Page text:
Fascination with the blockbuster 3-D film "Avatar" has fans tuning into real-world research indicating that virtual selves can inspire people to lead better lives.
Since the release of the film, interest has surged in a Stanford University Virtual Human Interaction Lab study showing that avatars, animated versions of people, act as powerful role models.
"It is getting so hot right now," study author Jesse Fox told AFP on Thursday. "James Camerons's 'Avatar' movie is out so our website hits have just spiked."
People immersed in virtual worlds where animated characters mirroring their true looks were shown running were more likely to play sports, run, or work out at a gym in the following 24 hours, according to the study.
Subjects that got to see their avatars loitering about were prone to imitate that behavior in the real world, the research showed.
The key to the study was using pictures of subjects to make avatars appear as much like them as possible, according to Fox.
"The more the model looks like you, the stronger the effects will be and the more likely you are to imitate it," said the researcher, who is working on a doctorate at Stanford.
Study participants wore specially designed helmets with view screens that gave them the illusion of being in a room with an animated version of themselves.
"If they saw a person they didn't know, they weren't motivated to exercise. But if they saw themselves, they exercised significantly more," Fox said.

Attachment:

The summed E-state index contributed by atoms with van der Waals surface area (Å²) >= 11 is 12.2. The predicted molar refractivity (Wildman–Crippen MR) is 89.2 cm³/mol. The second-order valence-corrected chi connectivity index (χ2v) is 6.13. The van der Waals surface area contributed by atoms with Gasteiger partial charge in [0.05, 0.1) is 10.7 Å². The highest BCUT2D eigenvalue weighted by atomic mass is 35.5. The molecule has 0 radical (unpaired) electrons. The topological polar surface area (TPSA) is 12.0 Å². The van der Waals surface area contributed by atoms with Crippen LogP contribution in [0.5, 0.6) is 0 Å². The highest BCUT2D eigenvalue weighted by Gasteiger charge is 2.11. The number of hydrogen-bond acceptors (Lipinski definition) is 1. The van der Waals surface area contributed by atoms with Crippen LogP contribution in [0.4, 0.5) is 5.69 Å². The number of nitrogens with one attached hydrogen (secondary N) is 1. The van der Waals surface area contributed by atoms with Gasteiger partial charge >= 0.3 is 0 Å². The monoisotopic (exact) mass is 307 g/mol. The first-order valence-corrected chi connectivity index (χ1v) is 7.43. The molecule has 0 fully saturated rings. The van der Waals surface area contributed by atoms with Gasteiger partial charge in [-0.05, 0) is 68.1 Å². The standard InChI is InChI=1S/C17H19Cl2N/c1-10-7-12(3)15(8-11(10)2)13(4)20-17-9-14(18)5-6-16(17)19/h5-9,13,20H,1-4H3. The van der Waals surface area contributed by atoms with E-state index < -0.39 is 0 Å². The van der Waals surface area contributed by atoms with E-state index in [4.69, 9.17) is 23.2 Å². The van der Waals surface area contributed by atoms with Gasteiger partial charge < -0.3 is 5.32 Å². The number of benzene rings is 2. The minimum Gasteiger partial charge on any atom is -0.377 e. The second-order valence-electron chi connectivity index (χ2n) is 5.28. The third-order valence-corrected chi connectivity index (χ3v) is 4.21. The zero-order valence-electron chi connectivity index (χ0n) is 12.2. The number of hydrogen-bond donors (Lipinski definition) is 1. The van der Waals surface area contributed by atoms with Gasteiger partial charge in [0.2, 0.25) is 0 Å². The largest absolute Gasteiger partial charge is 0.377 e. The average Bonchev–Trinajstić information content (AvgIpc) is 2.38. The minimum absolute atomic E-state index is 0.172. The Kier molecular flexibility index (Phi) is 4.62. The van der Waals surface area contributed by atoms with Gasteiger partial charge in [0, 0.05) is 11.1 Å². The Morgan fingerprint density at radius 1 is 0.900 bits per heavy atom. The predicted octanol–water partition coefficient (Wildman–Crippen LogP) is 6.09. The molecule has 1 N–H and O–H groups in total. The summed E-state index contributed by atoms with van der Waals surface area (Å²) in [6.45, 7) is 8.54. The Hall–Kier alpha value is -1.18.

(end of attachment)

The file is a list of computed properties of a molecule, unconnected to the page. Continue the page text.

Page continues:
Men that saw their avatars grow thinner by snacking on carrots toward healthier eating, while those that watched their virtual selves gorge on candy hankered for sweet treats.
Paralleling behavior in the real world, women that saw avatars "chow down" tended to be dissuaded from eating while men ate more, according to Fox.
People were much less inclined to imitate "virtual others."
"To some extent there is a mental meld that occurs -- people seeing themselves in the avatar and taking a part of the avatar away with them," Fox said. "It creates an instant bond that taps into something unconscious."
Technology can be used to create virtual behavior models for people, according to the researcher, who worried about how this will play out as videogames increasingly let people personalize on-screen characters.
"If all it takes is five minutes of exposure in an immersive virtual world to one character, we really have to ask ourselves about exposures and interactions in videogames like 'Grand Theft Auto'," Fox said.
The videogame features scantily clad women and players get options to beat, rob, or kill prostitutes.
Protagonists in role-playing adventure videogames, however, are often heroes defying fearsome odds for a greater good such as saving the world.
Fox's research was backed by a grant from the US National Science Foundation and the results were first published last year.
Despite the surge in interest "Avatar" has sparked in her research, Fox admitted she hasn't seen the film.
"I have a line between my work and my play," Fox said. "Seeing the movie is on my list of things to do when my dissertation is done."